Notebook, 1993-

MATERIALS & METHODS - Drawing - Printing

Camera Obscura - Camera Lucida

Camera Obscura

Camera Obscura (Latin: 'dark chamber') - An apparatus which projects the image of an object or scene on to a sheet of paper or ground glass so that the outlines can be traced. It consists of a shuttered box or room with a small hole or lens in one side through which light from a brightly lit scene enters and forms an inverted image on a screen placed opposite the opening. The optical principle is essentially that of the photographic camera. For greater convenience a mirror is usually installed, which reflects the image the right way up on to a suitably placed drawing surface. The principle was known as early as Aristotle and medieval astronomers found the device helpful in observing solar eclipses. Vasari refers to an invention of Alberti's which sounds like the earliest camera obscura as an instrument for drawing, but the first written account of its use for drawing must be ascribed to Giambattista della Porta, a physician of Naples. His description in his work on popular science, Magiae Naturalis (1558), did much to make the device widely known. In 1679 the architect and scientist Robert Hooke (1635-1703) built a transportable apparatus for landscape painters and by the 18th cent. the camera obscura had become a craze. Both amateurs and professionals--such as Canaletto (1697-1768, Venetian painter)--were using it for topographical painting, and we hear of an apparatus, somewhat like a sedan chair, inside which the artist could sit and draw, at the same time actuating bellows with his feet to improve the ventilation. More modest versions were easily portable and even pocketable.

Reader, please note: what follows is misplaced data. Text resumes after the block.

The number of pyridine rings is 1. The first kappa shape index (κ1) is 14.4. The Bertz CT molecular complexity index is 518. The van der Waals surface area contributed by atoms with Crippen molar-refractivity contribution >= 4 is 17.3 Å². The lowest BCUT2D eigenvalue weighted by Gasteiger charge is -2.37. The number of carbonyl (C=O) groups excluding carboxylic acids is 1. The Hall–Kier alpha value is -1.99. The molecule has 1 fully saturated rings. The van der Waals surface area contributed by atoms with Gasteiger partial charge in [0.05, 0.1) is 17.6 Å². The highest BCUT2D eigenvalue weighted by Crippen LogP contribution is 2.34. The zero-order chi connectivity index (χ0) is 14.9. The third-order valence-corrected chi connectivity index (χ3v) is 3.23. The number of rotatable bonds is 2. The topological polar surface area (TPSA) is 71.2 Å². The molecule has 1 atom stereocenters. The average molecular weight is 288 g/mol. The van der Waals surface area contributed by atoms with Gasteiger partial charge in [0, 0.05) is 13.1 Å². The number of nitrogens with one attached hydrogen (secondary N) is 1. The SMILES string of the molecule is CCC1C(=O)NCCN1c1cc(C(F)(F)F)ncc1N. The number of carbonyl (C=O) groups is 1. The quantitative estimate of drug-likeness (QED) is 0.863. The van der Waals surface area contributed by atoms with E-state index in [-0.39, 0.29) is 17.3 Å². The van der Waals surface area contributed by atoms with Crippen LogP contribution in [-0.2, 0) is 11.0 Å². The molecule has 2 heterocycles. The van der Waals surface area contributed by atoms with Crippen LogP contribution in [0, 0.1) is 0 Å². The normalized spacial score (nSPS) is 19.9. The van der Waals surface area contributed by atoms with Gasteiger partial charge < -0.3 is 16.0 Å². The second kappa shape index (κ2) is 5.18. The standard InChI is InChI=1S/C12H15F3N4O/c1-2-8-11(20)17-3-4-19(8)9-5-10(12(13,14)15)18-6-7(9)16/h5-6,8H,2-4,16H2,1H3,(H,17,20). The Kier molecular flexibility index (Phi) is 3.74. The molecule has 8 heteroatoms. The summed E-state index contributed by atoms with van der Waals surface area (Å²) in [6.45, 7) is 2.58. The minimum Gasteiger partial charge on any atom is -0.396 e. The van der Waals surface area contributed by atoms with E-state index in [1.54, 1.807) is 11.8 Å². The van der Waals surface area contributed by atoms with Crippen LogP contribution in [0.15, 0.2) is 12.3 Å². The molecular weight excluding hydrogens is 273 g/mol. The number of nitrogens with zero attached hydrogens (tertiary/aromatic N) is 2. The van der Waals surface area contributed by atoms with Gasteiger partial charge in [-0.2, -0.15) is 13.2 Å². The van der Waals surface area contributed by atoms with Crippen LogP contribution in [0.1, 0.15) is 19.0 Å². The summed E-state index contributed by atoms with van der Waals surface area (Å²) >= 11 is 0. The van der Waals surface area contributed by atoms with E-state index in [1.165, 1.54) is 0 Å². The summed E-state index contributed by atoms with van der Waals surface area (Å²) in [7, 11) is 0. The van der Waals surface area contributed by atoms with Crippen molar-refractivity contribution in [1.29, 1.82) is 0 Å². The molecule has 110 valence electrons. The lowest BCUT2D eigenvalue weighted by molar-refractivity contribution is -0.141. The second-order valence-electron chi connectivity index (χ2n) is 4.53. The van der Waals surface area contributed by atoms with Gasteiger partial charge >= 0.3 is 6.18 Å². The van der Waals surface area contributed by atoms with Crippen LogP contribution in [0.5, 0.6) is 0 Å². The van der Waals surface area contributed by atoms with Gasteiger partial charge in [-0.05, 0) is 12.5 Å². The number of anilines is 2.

[Chilvers, Ian, Harold Osborne, and Dennis Farr, eds. Oxford Dictionary Of Art. Oxford, New York: Oxford University Press, 1988.]



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